PSFK talks to Bradley Voytek about consumer data and how it can provide insight into behaviors and purchase decisions.
We are very excited about returning to San Francisco on November 21 to present the fourth volume of PSFK’s Future of Retail report. We have a line-up of speakers confirmed with more to come, hailing from companies such as Google, Zappos, and Foursquare.
One of these speakers will be Dr. Bradley Voytek, Assistant Professor of Computational Cognitive Science and Neuroscience at University of California, San Diego and the Data Evangelist for the on-demand car service company, Uber, Inc. In his neuroscience life, Brad studies cognition, and neural network communication, and brain-computer interfaces. He co-created the meta-analytic neuroscience research aggregation tool and hypothesis generation site http://brainSCANr.com with his wife Jessica Bolger Voytek. He’s an avid science teacher and outreach advocate and is the world’s zombie brain expert.
We spoke to Bradley about what Uber is up to and the effects of real-time analytics on where people choose to go to spend their time and money.
Tell us about Uber and the recent work you have been doing.
I’ve been very interested in how Uber users move around their cities. I can look at a snapshot in time – say 10pm Friday night in Manhattan – and look at a graph showing how people are mostly moving between certain neighborhoods like the East Village and the Lower East Side as opposed to, say, from the Financial District. Every city has a “flow” of people moving between different neighborhoods at different times of day. It’s amazing. Digging deeper, you can get a feel for these neighborhoods and how people use Uber in them. For some neighborhoods at some times of day, people are more “picky” and likely to close the app without requesting a car if the nearest car is more than, say, four minutes away.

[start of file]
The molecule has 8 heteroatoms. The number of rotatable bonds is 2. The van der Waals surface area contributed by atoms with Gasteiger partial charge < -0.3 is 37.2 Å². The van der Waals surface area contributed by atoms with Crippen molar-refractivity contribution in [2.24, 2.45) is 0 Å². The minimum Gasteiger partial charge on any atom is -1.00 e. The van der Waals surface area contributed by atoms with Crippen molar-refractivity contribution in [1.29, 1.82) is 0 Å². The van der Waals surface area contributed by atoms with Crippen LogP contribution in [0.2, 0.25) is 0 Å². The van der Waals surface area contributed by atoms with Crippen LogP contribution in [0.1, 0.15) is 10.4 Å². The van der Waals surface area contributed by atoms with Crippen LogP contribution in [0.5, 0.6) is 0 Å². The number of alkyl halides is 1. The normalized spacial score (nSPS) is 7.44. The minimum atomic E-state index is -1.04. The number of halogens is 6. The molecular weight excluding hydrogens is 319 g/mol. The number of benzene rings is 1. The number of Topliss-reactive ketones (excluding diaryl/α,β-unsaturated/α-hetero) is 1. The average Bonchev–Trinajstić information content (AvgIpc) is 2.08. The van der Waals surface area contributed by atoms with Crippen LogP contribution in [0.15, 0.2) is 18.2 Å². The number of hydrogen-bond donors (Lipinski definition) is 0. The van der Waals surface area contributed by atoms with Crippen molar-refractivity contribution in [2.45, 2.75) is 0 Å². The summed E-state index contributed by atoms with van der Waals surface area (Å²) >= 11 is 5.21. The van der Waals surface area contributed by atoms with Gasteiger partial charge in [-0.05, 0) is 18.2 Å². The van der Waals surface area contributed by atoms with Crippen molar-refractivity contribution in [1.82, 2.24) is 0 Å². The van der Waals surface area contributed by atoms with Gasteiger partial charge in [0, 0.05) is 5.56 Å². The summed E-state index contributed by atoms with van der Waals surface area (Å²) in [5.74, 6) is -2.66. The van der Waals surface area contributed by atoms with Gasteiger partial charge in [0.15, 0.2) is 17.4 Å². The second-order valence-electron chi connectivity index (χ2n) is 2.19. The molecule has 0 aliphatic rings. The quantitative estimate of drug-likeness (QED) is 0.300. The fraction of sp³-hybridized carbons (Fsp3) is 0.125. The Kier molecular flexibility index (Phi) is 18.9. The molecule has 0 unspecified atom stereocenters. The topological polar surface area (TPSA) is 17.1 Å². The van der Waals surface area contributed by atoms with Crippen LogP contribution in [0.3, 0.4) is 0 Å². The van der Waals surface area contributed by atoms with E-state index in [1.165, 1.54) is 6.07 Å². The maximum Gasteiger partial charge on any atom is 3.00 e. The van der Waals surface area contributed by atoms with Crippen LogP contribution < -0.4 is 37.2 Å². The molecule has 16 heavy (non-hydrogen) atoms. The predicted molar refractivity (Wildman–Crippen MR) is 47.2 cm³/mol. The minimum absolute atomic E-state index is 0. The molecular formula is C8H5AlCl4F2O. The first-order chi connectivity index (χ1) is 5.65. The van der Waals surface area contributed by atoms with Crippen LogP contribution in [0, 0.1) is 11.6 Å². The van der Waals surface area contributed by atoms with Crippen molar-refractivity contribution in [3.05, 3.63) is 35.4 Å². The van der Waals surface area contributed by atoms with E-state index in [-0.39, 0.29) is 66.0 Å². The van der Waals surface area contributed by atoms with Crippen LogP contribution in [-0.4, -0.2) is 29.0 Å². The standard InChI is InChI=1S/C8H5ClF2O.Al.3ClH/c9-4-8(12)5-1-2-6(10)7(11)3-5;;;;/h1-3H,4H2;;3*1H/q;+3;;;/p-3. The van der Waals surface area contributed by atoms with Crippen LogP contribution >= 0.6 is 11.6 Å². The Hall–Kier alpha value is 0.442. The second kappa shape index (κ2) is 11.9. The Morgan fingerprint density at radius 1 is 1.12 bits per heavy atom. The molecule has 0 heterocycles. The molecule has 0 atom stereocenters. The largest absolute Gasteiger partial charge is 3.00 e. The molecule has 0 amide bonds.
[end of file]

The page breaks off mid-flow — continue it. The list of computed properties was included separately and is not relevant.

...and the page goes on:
What are the larger changes in consumer behavior when it comes to retail and shopping habits?
The introduction of smart-phone enabled services will be changing shopping habits a great deal, I believe. Location and time-aware services such as Google Now and some of Apple’s services are going to have a big impact. However, Uber is not involved in the retail domain.
How do you see the trend of real-time analytics, which lets retailers take immediate action thanks to access to up-to-the-minute data, changing the retail landscape?
Expanding on the above point, location-awareness will allow for ad revenue driven companies to provide real-time experiences based on where you are. If you pass by a Starbucks, say, your Starbucks iPhone app could push you a coupon to incentivize you to come into the store.
How is Uber navigating this trend?
Uber is famous for its real-time supply and demand management but we have no ads or any presence in the retail domain. For Uber, real-time analytics allow us to examine when demand is high and when supply becomes limited as the system reaches capacity. Uber can incentivize more drivers to come onto the system by dynamically increasing the cost of a ride, which helps regulate both supply and demand in real time.
Thank you Bradley!